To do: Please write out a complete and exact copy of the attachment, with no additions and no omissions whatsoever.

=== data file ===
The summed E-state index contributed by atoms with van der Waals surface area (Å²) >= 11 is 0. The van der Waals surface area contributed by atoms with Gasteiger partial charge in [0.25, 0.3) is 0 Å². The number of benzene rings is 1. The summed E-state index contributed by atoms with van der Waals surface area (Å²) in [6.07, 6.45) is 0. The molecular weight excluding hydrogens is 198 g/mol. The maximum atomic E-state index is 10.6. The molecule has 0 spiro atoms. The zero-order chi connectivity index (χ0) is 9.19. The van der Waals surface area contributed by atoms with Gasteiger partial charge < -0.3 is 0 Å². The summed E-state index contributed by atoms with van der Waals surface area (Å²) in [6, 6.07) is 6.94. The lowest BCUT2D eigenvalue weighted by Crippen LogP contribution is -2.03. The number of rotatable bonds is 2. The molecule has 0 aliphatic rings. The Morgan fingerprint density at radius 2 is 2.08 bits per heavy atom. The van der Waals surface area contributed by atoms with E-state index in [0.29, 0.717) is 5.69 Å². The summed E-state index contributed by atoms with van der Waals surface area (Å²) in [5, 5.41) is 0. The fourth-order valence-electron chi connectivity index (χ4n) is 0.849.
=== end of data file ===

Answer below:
The summed E-state index contributed by atoms with van der Waals surface area (Å²) >= 11 is 0. The van der Waals surface area contributed by atoms with Gasteiger partial charge in [0.25, 0.3) is 0 Å². The number of benzene rings is 1. The summed E-state index contributed by atoms with van der Waals surface area (Å²) in [6.07, 6.45) is 0. The molecular weight excluding hydrogens is 198 g/mol. The maximum atomic E-state index is 10.6. The molecule has 0 spiro atoms. The zero-order chi connectivity index (χ0) is 9.19. The van der Waals surface area contributed by atoms with Gasteiger partial charge < -0.3 is 0 Å². The summed E-state index contributed by atoms with van der Waals surface area (Å²) in [6, 6.07) is 6.94. The lowest BCUT2D eigenvalue weighted by Crippen LogP contribution is -2.03. The number of rotatable bonds is 2. The molecule has 0 aliphatic rings. The Morgan fingerprint density at radius 2 is 2.08 bits per heavy atom. The van der Waals surface area contributed by atoms with E-state index in [0.29, 0.717) is 5.69 Å². The summed E-state index contributed by atoms with van der Waals surface area (Å²) in [5, 5.41) is 0. The fourth-order valence-electron chi connectivity index (χ4n) is 0.849.